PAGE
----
The Pill in My Hand Like the Gun to the Head


In psychology, you’ll learn that people ‘tell’ on themselves all the time. Forensic psychologists learn to hear what people say and what they don’t say and use that to develop a profile of the person. My title to this post, a somewhat provocative one, I suppose, tells a lot. See, it’s MY hand but it’s THE head. I don’t “own” the gun to MY head–’cause it never will be. I couldn’t quite bring myself to even type ‘my’. But that’s all beside the point. I’m digressing, and it’s not at all what I wanted to talk about.

What I did want to talk about is depression. Depression is the proverbial gun. The pill in my hand is one of the components of a treatment, but not a cure, for the gun–the pill is the safety lock on the gun. Just like a real safety lock, it can malfunction, and sometimes the gun still goes off, but more often than not, the pill, or the safety lock works and the gun can’t do as much damage. Sure, you could turn it around and use the grip to beat the snot out of someone, and someone can stay depressed if they really want to, but that’s really wearing an analogy and metaphor way too much.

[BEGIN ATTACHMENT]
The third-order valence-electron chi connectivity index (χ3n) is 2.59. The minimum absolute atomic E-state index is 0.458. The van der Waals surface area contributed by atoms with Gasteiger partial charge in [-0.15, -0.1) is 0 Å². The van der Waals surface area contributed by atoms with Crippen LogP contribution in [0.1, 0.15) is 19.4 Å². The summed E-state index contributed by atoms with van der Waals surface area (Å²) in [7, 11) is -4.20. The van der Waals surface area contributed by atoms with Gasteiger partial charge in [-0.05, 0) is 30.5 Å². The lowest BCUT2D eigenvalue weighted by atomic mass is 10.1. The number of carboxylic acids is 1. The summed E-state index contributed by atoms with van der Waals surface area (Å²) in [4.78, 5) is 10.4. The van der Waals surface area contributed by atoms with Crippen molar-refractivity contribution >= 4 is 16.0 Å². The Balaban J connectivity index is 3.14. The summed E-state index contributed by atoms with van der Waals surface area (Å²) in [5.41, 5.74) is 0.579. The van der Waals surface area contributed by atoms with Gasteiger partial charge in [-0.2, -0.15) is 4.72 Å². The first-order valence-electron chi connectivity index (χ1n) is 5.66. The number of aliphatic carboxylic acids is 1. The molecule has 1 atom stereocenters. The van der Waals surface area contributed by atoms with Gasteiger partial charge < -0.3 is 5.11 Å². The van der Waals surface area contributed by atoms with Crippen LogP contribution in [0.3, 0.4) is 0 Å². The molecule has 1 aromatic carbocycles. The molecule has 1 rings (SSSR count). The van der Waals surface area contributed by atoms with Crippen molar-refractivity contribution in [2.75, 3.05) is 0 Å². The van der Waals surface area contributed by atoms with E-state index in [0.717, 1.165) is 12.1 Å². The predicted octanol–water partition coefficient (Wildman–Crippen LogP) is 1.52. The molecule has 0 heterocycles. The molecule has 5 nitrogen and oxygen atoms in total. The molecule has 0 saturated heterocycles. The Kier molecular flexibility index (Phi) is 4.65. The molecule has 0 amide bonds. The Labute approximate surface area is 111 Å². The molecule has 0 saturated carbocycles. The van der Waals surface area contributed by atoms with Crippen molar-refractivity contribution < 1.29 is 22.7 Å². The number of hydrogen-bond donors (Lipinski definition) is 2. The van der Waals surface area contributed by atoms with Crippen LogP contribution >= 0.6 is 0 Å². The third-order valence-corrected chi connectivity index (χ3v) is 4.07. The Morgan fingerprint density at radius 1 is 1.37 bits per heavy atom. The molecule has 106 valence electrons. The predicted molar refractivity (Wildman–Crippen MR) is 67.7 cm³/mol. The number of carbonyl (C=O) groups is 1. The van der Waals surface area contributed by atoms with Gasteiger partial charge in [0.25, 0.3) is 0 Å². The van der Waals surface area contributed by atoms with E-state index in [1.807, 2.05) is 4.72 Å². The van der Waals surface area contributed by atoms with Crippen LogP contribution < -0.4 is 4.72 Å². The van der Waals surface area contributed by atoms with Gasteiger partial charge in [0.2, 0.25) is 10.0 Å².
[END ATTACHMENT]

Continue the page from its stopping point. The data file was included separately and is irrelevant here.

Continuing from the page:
The whole point of this blog post, that again, if you  knew me and you were a forensic psychologist, you’d see that I was trying to avoid, was talking about MY depression. And it was almost as hard to type that as it was to type MY in front head when pertaining to a gun to my head.

MY depression. (more…)

It’s Days Like Today


Most of the time, I deal with ‘living’ as a ‘dying’ person quite well. Most of the time, I handle being sick okay. Most of the time. But there are days like today, days where I want to just get up, walk out of the house and LEAVE somewhere, by myself, without anyone else around me, and just drive for an hour or two with the music blaring until I have to stop and figure out where I am so I know how to get back.

I always came back. Always.


But now, I have to get dressed, find my clothes, find my shoes, get someone to move their car, argue with why I shouldn’t be able to go drive alone, know that it’s right that I shouldn’t drive alone–or drive at all, probably, and it doesn’t matter anyway, because by the time I even found my shoes, I’d be too exhausted to even bother going anywhere, much less getting clothes on and then oxygen tanks hooked up to cannulas, and then navigating whether I’m going to walk or wheelchair to the vehicle and and and… and just fuck it.

So I sit here in this chair typing to you guys and wishing desperately I could, sometimes, just for a short time, run away… I swear, I’ll come back–just let me go for a little while… just a little while.


But no.



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